I know for me in the middle of summer it is easy to go out and ride every day, the days are long and the roads and trails are beckoning. Last week I had to work a little more than average as a couple of my co-workers were gone. More work less riding. When I managed to throw in an interval session I was amazed at how strong I felt. I think rest is a good thing even for those pros.

Thursday, July 9, 2009


Many of you may remember Thomas from the 2004 Tour. He was in a breakaway in the first few days of the Tour that ended up 10 or so minutes in front of the peleton. He did not win the stage, or do anything that spectacular, he was the highest placed rider in the group and because of the time gap, he inherited the yellow jersey from a certain Lance Armstrong. US Postal did not want to defend the jersey through the flat windy early stages of the tour and let this group get ahead.
Most Americans do not understand the subtle nuances of European Stage racing. Many could not figure out who this young cyclist was and why was he in yellow. He doesn't have a smooth style, nor the strength to win a big tour. He is aggressive and gives his heart in every race I have seen him in. He is in lots of breakaways. After the 2004 Tour he was a big hero in France and I think they expected him to go on to bigger and better things. He is not that type of rider. He is a worker, a fighter and a chance taker. He has won around 20 races in his career. None of them big, not until yesterday. Yesterday he won a stage in the Tour, he won it the same way he got the yellow jersey all those years ago, by being aggressive and being in a breakaway from kilo 0. They were almost caught with 20 k to go, the lead was 38 seconds. He didn't give up. The next thing I knew he had over a minute with 10k to go. He was with a group of 6 and with 4 k to go he took off by himself. He won by 7 seconds with the main group charging in. His life has just changed by that 7 seconds.
When he crossed the line I had tears in my eyes. This guy has worked so hard for so many years and it has finally paid off. My hat is off to him. I am thinking that will be my favorite stage this year.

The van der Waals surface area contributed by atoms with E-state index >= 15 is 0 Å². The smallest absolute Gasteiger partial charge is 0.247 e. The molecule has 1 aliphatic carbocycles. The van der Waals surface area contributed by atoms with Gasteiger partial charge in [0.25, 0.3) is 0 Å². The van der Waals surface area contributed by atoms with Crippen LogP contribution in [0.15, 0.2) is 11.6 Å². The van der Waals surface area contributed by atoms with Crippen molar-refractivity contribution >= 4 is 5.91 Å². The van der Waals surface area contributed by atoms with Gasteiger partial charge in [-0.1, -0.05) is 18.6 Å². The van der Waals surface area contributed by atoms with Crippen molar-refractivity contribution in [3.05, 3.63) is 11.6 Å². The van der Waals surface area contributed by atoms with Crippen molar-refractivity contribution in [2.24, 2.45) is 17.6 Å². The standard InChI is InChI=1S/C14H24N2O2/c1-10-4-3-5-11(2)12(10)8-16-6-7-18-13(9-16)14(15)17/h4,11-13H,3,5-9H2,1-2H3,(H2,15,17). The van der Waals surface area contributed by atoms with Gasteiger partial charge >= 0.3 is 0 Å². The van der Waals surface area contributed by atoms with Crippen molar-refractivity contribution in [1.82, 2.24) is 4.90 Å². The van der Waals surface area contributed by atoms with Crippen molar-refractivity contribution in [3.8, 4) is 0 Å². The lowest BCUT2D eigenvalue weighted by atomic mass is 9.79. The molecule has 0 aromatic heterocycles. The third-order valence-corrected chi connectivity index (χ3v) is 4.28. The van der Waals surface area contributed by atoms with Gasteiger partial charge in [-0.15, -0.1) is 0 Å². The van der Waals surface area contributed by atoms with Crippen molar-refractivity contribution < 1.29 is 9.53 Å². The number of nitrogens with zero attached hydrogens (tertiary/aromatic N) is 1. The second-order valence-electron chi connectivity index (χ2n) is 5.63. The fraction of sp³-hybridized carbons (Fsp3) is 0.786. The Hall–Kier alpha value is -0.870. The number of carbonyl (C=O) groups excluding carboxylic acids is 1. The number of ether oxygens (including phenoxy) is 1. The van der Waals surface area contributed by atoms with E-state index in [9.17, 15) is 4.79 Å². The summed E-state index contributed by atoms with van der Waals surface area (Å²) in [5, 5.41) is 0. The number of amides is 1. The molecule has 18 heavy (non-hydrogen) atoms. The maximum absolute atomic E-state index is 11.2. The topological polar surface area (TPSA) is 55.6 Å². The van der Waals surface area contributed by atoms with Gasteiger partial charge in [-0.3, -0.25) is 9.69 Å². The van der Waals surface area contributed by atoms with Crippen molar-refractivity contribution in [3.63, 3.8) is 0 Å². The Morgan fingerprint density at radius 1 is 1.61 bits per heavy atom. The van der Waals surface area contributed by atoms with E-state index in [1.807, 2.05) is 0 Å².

Check out this photo to see how happy Thomas Voeckler was.

Monday, July 6, 2009

The Lair

The Lair is the fairly new skills area near the Phil's Trail Head. There are different types of jumps, drops skinnies, logs etc. You walk to the top and fly (literally down). I have tried this before but it was on the wrong bike. The bike I have now(Trek Fuel EX 9.9) is not really the "right" bike but it is better. I am scared of air, so this is a big challenge. As you can see from the photos there is also a social scene. It goes like this . Walk (or ride) up to the top, fly down trying to get more air and more speed than last time, talk about your exploits to your buddies, maybe watch in amazement to the brave guy flying off the ramp, over the 8 foot gap and making a perfect landing (That is the blur in the photo). Then up again and just try for that 2 foot of air. We were fortunate to be there with this young woman who was quite good on the intermediate line. She was working up her nerve to hit the big jump, just before we left she gave it a try and made it look easy. Fun stuff for sure. I am still scared of air but at least I am starting to know what it feels like, though it will take a new lifetime for me to hit that big one.

Sunday, July 5, 2009


Astana has 4 riders in the top 10. None of them are time trial specialists, they are all stage race winners and podium finishers. Garmins leader is in 19th, Cervelo's leader in 21st, Rabobank's off the back. In the top 10 only Cadel Evans and 4 Astana boys are competitive, well maybe Roman Kreuzinger. So why pick a leader on the second day, all four of those riders deserve to be a leader. They would be the leader of almost any other team. Would you rather be Cadel in 5th with no teammates to help or Alberto with three guys right there. That should mean no pressure. Don't read too much into the press, as Paul Sherwen said -there are 3000 journalists covering the TDF and 1000 are making up their own story. Remember who is directing this team, Johann has won 8 TDFs, one Vuelta and I am thinking two Giros. Don't be too quick to judge. Now back to enjoying the race.